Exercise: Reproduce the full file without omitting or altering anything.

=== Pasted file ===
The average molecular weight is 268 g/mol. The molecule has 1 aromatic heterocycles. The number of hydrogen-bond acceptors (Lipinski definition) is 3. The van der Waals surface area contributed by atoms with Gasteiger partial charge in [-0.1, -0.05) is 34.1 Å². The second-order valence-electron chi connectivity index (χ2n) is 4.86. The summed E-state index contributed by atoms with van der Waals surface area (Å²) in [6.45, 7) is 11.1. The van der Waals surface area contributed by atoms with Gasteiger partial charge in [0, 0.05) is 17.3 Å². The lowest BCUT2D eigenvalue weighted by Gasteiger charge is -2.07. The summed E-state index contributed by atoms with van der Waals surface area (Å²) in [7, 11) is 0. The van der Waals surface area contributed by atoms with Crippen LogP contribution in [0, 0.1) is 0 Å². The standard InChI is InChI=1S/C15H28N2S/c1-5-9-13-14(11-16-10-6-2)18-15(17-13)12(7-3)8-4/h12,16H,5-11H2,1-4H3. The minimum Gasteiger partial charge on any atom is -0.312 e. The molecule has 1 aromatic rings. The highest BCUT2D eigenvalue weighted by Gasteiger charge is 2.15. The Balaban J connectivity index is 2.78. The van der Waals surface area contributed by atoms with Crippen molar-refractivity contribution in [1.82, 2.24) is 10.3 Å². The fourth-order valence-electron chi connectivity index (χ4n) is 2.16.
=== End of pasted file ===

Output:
The average molecular weight is 268 g/mol. The molecule has 1 aromatic heterocycles. The number of hydrogen-bond acceptors (Lipinski definition) is 3. The van der Waals surface area contributed by atoms with Gasteiger partial charge in [-0.1, -0.05) is 34.1 Å². The second-order valence-electron chi connectivity index (χ2n) is 4.86. The summed E-state index contributed by atoms with van der Waals surface area (Å²) in [6.45, 7) is 11.1. The van der Waals surface area contributed by atoms with Gasteiger partial charge in [0, 0.05) is 17.3 Å². The lowest BCUT2D eigenvalue weighted by Gasteiger charge is -2.07. The summed E-state index contributed by atoms with van der Waals surface area (Å²) in [7, 11) is 0. The van der Waals surface area contributed by atoms with Crippen LogP contribution in [0, 0.1) is 0 Å². The standard InChI is InChI=1S/C15H28N2S/c1-5-9-13-14(11-16-10-6-2)18-15(17-13)12(7-3)8-4/h12,16H,5-11H2,1-4H3. The minimum Gasteiger partial charge on any atom is -0.312 e. The molecule has 1 aromatic rings. The highest BCUT2D eigenvalue weighted by Gasteiger charge is 2.15. The Balaban J connectivity index is 2.78. The van der Waals surface area contributed by atoms with Crippen molar-refractivity contribution in [1.82, 2.24) is 10.3 Å². The fourth-order valence-electron chi connectivity index (χ4n) is 2.16.